April 2013, Previous Issues

Workshops gives needed writing help

On Tuesday, April 2, 2013 at 1 p.m. at the Prezell R. Robinson library a forum was presented by the Freshman Success Initiative and The Freshman Writing Initiative to discuss methods for cultivating critical thinking and improving writing in the classroom. “Right Place, Write Time” was the program’s name, and its goal was to foster St. Augustine’s University students’ success in writing and critical thinking.

The conference consisted of four writing workshops, which were used to present strategies that can be implemented with students. The workshops were aligned with the goals and objectives of the Freshman Writing Initiative (FWI). The Freshman Initiative project aims to improve the writing of students and their communication skills of first-year students.

The first workshop was “Risk and Resiliency: Utilizing Strategies for Positive Youth Development. “ That workshop discussed youth faced with numerous risk factors that negatively affect their educational journeys. The second workshop, “Social Media and the Classroom,” discussed how social media is something that can be used effectively to engage students and enhance learning at the college level in order to prepare to students for their field after graduation. The third workshop, “Writing and The Art of Teaching Writing,” discussed means of influencing students’ writing skills. The fourth workshop, “The Popular Classroom: Integrating Popular Culture,” dealt with strategies for utilizing popular culture in the classroom. Also, it discussed various ways of using popular culture in the teaching tools, models, and tactics for research and lesson creation.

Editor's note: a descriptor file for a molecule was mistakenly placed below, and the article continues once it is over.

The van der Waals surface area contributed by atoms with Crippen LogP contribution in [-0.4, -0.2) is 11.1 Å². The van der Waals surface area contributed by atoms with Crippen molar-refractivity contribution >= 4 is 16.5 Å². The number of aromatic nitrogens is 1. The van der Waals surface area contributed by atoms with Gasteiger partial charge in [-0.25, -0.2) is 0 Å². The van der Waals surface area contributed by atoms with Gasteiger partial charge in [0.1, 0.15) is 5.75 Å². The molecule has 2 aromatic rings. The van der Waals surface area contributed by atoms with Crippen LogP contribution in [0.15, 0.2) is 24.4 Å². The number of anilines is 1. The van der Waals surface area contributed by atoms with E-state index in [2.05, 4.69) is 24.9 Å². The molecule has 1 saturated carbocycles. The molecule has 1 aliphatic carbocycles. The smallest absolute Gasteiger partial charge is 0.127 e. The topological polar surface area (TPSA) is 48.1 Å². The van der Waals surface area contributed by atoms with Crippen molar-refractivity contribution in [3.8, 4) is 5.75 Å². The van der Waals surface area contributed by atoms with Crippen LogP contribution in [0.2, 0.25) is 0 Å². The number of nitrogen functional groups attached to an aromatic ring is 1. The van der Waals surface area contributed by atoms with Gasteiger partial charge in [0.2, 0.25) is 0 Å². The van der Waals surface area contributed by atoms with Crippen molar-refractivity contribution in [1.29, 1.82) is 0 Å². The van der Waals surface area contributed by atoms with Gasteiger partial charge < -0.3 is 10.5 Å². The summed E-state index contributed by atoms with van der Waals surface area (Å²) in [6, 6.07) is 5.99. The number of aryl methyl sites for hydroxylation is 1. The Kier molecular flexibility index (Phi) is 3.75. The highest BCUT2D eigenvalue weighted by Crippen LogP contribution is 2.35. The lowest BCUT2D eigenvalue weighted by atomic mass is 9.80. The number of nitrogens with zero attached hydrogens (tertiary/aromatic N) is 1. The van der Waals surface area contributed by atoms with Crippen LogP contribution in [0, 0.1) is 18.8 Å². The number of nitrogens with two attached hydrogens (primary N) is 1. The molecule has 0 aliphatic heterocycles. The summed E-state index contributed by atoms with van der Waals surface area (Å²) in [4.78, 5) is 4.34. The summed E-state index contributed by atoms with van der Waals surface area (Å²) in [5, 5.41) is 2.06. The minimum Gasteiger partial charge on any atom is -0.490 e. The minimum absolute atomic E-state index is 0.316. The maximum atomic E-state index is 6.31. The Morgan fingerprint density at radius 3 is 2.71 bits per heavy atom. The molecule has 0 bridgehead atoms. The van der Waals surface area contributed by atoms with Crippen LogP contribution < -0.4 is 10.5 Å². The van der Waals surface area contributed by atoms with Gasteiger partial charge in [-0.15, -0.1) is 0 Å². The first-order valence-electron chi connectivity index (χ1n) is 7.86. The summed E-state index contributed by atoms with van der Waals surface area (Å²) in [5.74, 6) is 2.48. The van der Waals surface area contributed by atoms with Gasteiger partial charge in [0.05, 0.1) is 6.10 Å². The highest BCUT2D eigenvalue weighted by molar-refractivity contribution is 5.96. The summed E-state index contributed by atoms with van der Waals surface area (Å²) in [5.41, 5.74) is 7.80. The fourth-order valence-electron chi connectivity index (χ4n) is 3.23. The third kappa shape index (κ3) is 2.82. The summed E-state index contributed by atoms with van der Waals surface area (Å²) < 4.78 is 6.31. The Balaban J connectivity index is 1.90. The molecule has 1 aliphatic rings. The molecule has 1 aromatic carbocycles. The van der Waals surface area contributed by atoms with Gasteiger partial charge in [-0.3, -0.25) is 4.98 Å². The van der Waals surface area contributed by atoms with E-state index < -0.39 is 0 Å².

According to the program’s description, the purpose of the event was to “discuss methods for critical thinking and improving writing and communication skills. The workshops showcased a group of invited facilitators whose presentations will provide participants with knowledge and strategies.  In addition, FWI aims to enhance student learning by fostering an awareness of non-cognitive factors that contribute to students’ challenge and student success.

At least one student enjoyed the program. Alicia Hill, Junior, psychology major, said, “This program was very effective, especially for me because I am a psychology major who does and will be doing research projects, presentation, and papers in the future. However, the presentations during the workshops were well developed. I enjoyed the workshop ‘Social Media and the Classroom’ the most.”

— Shavona Hill